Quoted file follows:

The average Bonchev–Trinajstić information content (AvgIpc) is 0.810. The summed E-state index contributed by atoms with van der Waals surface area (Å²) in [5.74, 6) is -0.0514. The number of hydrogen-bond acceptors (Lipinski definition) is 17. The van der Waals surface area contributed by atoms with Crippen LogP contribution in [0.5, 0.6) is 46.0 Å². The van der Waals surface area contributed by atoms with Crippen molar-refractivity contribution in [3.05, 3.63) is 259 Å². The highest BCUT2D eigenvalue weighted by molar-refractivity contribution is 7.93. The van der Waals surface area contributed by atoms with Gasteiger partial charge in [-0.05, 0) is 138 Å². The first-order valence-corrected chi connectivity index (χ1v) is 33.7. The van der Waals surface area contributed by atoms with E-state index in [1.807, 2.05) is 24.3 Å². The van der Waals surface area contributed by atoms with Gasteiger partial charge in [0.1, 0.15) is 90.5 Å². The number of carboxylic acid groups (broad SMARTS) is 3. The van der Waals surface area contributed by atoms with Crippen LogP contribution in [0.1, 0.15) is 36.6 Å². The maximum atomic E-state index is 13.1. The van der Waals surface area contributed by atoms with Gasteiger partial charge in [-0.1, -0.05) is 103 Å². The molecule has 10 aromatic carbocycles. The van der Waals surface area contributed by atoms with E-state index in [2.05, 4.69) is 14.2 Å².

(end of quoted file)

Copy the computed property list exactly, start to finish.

The average Bonchev–Trinajstić information content (AvgIpc) is 0.810. The summed E-state index contributed by atoms with van der Waals surface area (Å²) in [5.74, 6) is -0.0514. The number of hydrogen-bond acceptors (Lipinski definition) is 17. The van der Waals surface area contributed by atoms with Crippen LogP contribution in [0.5, 0.6) is 46.0 Å². The van der Waals surface area contributed by atoms with Crippen molar-refractivity contribution in [3.05, 3.63) is 259 Å². The highest BCUT2D eigenvalue weighted by molar-refractivity contribution is 7.93. The van der Waals surface area contributed by atoms with Gasteiger partial charge in [-0.05, 0) is 138 Å². The first-order valence-corrected chi connectivity index (χ1v) is 33.7. The van der Waals surface area contributed by atoms with E-state index in [1.807, 2.05) is 24.3 Å². The van der Waals surface area contributed by atoms with Gasteiger partial charge in [0.1, 0.15) is 90.5 Å². The number of carboxylic acid groups (broad SMARTS) is 3. The van der Waals surface area contributed by atoms with Crippen LogP contribution in [0.1, 0.15) is 36.6 Å². The maximum atomic E-state index is 13.1. The van der Waals surface area contributed by atoms with Gasteiger partial charge in [-0.1, -0.05) is 103 Å². The molecule has 10 aromatic carbocycles. The van der Waals surface area contributed by atoms with E-state index in [2.05, 4.69) is 14.2 Å².